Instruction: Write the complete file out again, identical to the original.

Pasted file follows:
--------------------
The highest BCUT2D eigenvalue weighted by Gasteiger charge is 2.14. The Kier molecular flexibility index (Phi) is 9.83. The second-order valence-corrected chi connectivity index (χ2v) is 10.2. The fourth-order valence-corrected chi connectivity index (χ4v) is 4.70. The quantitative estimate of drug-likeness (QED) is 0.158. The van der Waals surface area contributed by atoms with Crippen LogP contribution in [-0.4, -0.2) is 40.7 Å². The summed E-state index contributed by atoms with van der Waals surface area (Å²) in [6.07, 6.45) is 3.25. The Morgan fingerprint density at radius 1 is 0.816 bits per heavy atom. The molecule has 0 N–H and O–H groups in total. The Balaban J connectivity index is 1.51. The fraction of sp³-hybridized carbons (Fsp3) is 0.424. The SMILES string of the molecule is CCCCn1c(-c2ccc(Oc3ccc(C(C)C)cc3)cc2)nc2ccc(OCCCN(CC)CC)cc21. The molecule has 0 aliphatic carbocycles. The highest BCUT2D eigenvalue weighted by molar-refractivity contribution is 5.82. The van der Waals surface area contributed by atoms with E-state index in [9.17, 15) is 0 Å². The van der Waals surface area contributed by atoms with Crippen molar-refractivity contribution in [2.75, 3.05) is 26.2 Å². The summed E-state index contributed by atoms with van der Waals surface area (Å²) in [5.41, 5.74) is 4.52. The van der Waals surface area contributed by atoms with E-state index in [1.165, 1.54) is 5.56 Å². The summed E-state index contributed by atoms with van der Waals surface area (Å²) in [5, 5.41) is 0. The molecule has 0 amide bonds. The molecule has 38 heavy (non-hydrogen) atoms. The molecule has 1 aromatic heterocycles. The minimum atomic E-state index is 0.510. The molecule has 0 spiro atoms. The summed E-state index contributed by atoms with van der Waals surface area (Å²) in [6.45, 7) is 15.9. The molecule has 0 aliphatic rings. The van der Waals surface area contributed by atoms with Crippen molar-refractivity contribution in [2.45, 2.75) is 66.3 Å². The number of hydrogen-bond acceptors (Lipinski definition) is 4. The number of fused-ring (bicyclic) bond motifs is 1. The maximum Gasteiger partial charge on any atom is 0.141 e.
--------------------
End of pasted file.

The highest BCUT2D eigenvalue weighted by Gasteiger charge is 2.14. The Kier molecular flexibility index (Phi) is 9.83. The second-order valence-corrected chi connectivity index (χ2v) is 10.2. The fourth-order valence-corrected chi connectivity index (χ4v) is 4.70. The quantitative estimate of drug-likeness (QED) is 0.158. The van der Waals surface area contributed by atoms with Crippen LogP contribution in [-0.4, -0.2) is 40.7 Å². The summed E-state index contributed by atoms with van der Waals surface area (Å²) in [6.07, 6.45) is 3.25. The Morgan fingerprint density at radius 1 is 0.816 bits per heavy atom. The molecule has 0 N–H and O–H groups in total. The Balaban J connectivity index is 1.51. The fraction of sp³-hybridized carbons (Fsp3) is 0.424. The SMILES string of the molecule is CCCCn1c(-c2ccc(Oc3ccc(C(C)C)cc3)cc2)nc2ccc(OCCCN(CC)CC)cc21. The molecule has 0 aliphatic carbocycles. The highest BCUT2D eigenvalue weighted by molar-refractivity contribution is 5.82. The van der Waals surface area contributed by atoms with E-state index in [9.17, 15) is 0 Å². The van der Waals surface area contributed by atoms with Crippen molar-refractivity contribution in [2.75, 3.05) is 26.2 Å². The summed E-state index contributed by atoms with van der Waals surface area (Å²) in [5.41, 5.74) is 4.52. The van der Waals surface area contributed by atoms with E-state index in [1.165, 1.54) is 5.56 Å². The summed E-state index contributed by atoms with van der Waals surface area (Å²) in [5, 5.41) is 0. The molecule has 0 amide bonds. The molecule has 38 heavy (non-hydrogen) atoms. The molecule has 1 aromatic heterocycles. The minimum atomic E-state index is 0.510. The molecule has 0 spiro atoms. The summed E-state index contributed by atoms with van der Waals surface area (Å²) in [6.45, 7) is 15.9. The molecule has 0 aliphatic rings. The van der Waals surface area contributed by atoms with Crippen molar-refractivity contribution in [2.45, 2.75) is 66.3 Å². The number of hydrogen-bond acceptors (Lipinski definition) is 4. The number of fused-ring (bicyclic) bond motifs is 1. The maximum Gasteiger partial charge on any atom is 0.141 e.